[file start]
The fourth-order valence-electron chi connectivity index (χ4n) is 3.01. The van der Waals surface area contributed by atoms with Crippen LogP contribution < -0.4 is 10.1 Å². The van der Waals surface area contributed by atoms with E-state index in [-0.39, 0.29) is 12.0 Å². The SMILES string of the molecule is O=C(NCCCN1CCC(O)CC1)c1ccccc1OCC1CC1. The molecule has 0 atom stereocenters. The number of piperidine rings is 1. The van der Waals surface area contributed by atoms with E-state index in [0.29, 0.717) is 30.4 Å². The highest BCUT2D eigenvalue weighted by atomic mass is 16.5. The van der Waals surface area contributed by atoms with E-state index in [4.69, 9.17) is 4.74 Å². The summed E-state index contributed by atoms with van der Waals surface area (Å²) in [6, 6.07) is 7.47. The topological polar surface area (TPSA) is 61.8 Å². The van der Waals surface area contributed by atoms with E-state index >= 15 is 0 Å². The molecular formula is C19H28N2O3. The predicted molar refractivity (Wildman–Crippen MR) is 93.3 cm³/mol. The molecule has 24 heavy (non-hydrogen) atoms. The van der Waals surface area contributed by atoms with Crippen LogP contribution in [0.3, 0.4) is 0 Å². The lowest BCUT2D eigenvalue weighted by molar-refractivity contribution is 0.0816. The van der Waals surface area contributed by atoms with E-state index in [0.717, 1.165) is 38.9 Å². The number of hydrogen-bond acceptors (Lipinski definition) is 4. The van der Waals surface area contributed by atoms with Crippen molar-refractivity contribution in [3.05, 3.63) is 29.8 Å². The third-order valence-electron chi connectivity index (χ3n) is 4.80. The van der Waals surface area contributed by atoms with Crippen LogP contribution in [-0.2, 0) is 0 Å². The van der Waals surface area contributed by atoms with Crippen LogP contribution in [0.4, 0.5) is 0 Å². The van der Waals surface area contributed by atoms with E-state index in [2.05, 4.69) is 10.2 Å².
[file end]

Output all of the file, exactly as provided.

The fourth-order valence-electron chi connectivity index (χ4n) is 3.01. The van der Waals surface area contributed by atoms with Crippen LogP contribution < -0.4 is 10.1 Å². The van der Waals surface area contributed by atoms with E-state index in [-0.39, 0.29) is 12.0 Å². The SMILES string of the molecule is O=C(NCCCN1CCC(O)CC1)c1ccccc1OCC1CC1. The molecule has 0 atom stereocenters. The number of piperidine rings is 1. The van der Waals surface area contributed by atoms with E-state index in [0.29, 0.717) is 30.4 Å². The highest BCUT2D eigenvalue weighted by atomic mass is 16.5. The van der Waals surface area contributed by atoms with E-state index in [4.69, 9.17) is 4.74 Å². The summed E-state index contributed by atoms with van der Waals surface area (Å²) in [6, 6.07) is 7.47. The topological polar surface area (TPSA) is 61.8 Å². The van der Waals surface area contributed by atoms with E-state index >= 15 is 0 Å². The molecular formula is C19H28N2O3. The predicted molar refractivity (Wildman–Crippen MR) is 93.3 cm³/mol. The molecule has 24 heavy (non-hydrogen) atoms. The van der Waals surface area contributed by atoms with Crippen LogP contribution in [0.3, 0.4) is 0 Å². The lowest BCUT2D eigenvalue weighted by molar-refractivity contribution is 0.0816. The van der Waals surface area contributed by atoms with E-state index in [0.717, 1.165) is 38.9 Å². The number of hydrogen-bond acceptors (Lipinski definition) is 4. The van der Waals surface area contributed by atoms with Crippen molar-refractivity contribution in [3.05, 3.63) is 29.8 Å². The third-order valence-electron chi connectivity index (χ3n) is 4.80. The van der Waals surface area contributed by atoms with Crippen LogP contribution in [-0.2, 0) is 0 Å². The van der Waals surface area contributed by atoms with Crippen LogP contribution in [0.4, 0.5) is 0 Å². The van der Waals surface area contributed by atoms with E-state index in [2.05, 4.69) is 10.2 Å².